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  • #31
    1. Orbitals are really cool and I want to play one
    2. I just had the idea for the first change in space, but then immediately realized how utterly screwed litrally everyone there would be. I don't think even werewolves can survive that.

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    • #32
      It is some cool stuff (especially the hint that the idigam may be simply tribes of Uratha which has lived on their mother's surface), but the fact they care called Orbitals only makes me think "Oh my god the quantum mechanics homework which I try to forget that I have to do!". Still, cool stuff.


      My Homebrew Signature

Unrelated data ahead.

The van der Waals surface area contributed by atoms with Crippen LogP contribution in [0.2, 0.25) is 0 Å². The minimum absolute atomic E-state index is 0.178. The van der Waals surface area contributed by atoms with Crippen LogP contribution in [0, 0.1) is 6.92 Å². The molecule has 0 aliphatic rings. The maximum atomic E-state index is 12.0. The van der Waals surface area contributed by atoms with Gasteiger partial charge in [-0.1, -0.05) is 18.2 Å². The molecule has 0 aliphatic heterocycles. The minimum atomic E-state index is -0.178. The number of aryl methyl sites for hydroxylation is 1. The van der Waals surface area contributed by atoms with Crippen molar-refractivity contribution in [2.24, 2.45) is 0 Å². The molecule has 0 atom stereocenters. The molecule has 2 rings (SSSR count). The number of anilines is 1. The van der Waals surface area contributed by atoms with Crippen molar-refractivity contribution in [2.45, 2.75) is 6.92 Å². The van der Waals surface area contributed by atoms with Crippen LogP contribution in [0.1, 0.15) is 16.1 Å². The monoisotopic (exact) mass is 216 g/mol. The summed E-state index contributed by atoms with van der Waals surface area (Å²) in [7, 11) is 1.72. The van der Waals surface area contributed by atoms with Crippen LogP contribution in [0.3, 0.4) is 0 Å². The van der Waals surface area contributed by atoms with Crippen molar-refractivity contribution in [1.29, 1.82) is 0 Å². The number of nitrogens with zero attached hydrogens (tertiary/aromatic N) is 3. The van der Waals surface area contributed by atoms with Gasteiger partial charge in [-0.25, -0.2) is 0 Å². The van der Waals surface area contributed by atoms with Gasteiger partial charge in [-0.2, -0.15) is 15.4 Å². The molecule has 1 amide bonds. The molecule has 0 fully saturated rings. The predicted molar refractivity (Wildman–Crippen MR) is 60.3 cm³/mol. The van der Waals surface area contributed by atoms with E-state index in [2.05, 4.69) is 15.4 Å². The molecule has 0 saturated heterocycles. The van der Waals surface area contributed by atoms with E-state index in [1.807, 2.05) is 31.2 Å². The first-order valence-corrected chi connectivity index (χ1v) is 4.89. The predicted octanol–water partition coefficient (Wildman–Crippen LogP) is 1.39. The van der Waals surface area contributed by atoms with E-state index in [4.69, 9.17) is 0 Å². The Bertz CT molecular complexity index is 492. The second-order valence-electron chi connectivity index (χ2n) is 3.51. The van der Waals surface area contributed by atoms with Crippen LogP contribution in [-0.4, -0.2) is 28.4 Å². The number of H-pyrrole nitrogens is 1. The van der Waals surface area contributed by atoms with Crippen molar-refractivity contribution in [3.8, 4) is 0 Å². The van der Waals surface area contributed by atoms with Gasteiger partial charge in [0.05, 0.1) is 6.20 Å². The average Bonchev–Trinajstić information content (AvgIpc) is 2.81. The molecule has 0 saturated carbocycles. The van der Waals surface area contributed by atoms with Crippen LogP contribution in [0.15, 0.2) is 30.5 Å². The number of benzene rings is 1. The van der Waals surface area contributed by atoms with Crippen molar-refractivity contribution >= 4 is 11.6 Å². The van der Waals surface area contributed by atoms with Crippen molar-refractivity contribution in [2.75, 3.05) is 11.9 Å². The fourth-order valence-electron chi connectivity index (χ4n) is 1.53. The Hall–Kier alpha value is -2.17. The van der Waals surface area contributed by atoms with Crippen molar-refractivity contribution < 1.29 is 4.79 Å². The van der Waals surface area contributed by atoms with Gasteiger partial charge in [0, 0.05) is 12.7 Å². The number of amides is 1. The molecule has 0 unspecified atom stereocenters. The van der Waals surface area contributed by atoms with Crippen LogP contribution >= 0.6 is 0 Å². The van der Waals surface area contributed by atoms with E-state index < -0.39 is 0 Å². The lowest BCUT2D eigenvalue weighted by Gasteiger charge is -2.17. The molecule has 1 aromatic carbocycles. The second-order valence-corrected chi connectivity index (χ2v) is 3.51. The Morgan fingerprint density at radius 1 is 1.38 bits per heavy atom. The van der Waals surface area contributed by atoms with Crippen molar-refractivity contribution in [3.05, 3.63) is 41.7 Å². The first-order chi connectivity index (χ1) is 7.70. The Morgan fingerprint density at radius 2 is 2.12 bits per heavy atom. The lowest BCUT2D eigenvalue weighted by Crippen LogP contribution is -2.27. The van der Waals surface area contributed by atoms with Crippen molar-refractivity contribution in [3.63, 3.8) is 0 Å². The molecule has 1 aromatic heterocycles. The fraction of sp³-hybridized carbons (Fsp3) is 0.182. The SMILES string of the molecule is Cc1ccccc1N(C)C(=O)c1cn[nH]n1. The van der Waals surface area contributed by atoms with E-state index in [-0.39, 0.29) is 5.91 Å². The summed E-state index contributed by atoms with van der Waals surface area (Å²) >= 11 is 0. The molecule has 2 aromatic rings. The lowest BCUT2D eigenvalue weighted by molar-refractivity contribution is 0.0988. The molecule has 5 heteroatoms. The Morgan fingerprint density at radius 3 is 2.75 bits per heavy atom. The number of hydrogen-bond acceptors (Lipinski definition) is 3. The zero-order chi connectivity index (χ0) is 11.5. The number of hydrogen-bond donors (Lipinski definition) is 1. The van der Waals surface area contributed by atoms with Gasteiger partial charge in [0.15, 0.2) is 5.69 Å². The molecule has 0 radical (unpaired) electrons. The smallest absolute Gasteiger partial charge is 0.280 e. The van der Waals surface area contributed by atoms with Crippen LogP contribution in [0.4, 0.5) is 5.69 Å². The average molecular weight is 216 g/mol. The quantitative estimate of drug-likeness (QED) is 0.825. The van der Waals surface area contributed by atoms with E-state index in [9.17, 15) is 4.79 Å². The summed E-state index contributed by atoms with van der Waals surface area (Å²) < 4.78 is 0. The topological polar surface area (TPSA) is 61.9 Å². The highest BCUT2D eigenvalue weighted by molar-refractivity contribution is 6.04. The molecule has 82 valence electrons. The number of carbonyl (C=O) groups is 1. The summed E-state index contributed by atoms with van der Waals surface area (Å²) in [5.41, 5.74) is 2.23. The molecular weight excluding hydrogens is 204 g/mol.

"And all our knowledge is, Ourselves to know"- An Essay on Man

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      • #33
        Seven Red Years
        Either Luna has a bizarre sense of humour, or something has found a way to hijack the power of the Change.

        The vast bulk of Uratha undergo the First Change with the power of the Moon coursing through them. Luna's influence triggers the latent Essence channels within the new werewolf's spirit to ignite the spark of the Auspice and set their flesh ablaze with transformation; it is the Moon's touch that sets brands of Renown crawling and ripping through their being. Even the reputed ability of certain Pure ritemasters to shroud nusuzul from the Moon's touch likely only stifles and suffocates the Auspice; the Change is still the result of Luna, even if it is immediately mutilated by the Anshega. But, from time to time, stories arise of werewolves who were never touched by the Moon - not due to Pure antics, but because Luna never played a part in their creation. One thread of such stories refers to something called the Seven Year Curse.